Keep your pets safe this Deepavali

Keep your pets safe this Deepavali

Alarming Noise

Keep your pets safe this Deepavali

Deepavali is that time of the year when families get together, burst crackers and have fun. Often one forgets that animals and pets get agitated at the sound of crackers and many even run away from home and get lost. Every year, organisations like CUPA, People For Animals, Karuna and even veterinarians get many cases of burn injuries or missing pets.

Volunteers at these organisations say that handling such cases becomes stressful because it is a rarity for a pet to return home. Metrolife asks pet owners in the City about the precautions they are taking to ensure that their four-legged friends are safe and secure during Deepavali.

Parul, a professional, who owns a pet dog, says that every time her pet hears the sound of crackers, it runs under a table and starts shivering. “Over the years, it has started barking back at the sound. But we make sure we don’t let it out on the streets,” she says.

According to Sonali, a student, each dog reacts differently to the crackers. Dogs need extra attention from their owners during this time. Agrees Manisha, a student. “Being there in the same room as the dog helps it calm down and feel safe. I feel that the animal should always be under the family’s supervision so that it doesn’t panic and I make sure I keep petting it and don’t let it feel alone at any point of time,” she adds.

The same applies for cats. Azam, a retired professional, who owns a Persian cat, informs that cats can hear sounds nearly ten times higher than a human being.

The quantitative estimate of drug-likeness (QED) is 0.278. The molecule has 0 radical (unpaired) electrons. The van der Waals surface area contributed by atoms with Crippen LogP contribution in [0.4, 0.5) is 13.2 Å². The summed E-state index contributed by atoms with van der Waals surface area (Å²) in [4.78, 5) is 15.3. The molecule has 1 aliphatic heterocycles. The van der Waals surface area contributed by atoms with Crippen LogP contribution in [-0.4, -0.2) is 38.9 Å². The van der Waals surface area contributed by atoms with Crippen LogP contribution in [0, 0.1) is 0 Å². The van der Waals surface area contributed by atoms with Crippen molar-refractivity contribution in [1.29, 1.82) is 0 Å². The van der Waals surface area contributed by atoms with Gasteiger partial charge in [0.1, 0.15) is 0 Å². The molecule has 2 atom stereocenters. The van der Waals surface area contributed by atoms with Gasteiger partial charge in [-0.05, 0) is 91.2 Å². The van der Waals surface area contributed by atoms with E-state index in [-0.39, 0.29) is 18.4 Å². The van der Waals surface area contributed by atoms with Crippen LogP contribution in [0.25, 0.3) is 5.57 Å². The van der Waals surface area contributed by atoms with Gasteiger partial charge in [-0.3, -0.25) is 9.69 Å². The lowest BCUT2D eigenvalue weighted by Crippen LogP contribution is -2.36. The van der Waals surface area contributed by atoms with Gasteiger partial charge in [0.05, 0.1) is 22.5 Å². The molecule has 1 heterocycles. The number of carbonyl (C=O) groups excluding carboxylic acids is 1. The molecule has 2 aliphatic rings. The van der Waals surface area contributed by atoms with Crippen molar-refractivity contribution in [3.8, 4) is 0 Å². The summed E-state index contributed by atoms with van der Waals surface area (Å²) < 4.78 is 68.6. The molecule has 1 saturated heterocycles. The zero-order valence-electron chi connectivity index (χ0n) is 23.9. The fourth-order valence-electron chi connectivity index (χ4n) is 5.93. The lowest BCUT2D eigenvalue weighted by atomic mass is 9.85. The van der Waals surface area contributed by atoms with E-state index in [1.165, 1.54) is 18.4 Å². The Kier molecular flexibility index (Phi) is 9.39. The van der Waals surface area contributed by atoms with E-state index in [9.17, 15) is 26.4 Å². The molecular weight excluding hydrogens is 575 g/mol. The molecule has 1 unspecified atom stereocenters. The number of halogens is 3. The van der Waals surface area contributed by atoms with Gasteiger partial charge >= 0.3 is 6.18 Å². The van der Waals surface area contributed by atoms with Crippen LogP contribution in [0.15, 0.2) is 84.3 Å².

“That’s why I make sure I keep the cat in a room, close all the windows, pull the screens and even soundproof the room as much as I can. I also don’t let it out in the morning. I keep it indoors because you never know what it will end up eating outside,” he adds.
But no matter how cautious one is, there are times when pets tend to get injured or even run away out of fear.

Kiran, a professional, makes sure that his pet always wears a collar with an identification tag which has his address and number on it. “This way, even if my dog runs away out of fear, whoever finds it can return it to me,” he adds.

 Krupa, a volunteer, at CUPA, suggests that this is the time when pet owners have to be extra attentive.

“In case a pet goes missing, one has to react immediately by first registering a complaint at the nearest police station and then distributing leaflets of the missing pet with a picture of it and informing the neighbouring shops,” she says.

Dr Pavan, a veterinarian, says that most of the times the animals don’t wander too far away from their territory. “So it’s always better to keep the nearby clinics or organisations informed about the missing pet as people who may find it may leave it in these places. Many are even micro-chipping their animals so that it is easier to identify the owners in case they go missing,” he adds.

In case of burn injuries, veterinarian Umesh says the owners should administer basic first-aid before taking the pet to the nearest clinic. “One can immediately pour cold water over the burn. Pouring egg white over it also helps remove the heat from the burn to a large extent. We need to make our pets comfortable with these changes and get rid of their fear the same way as we would make our kids understand,” he says.

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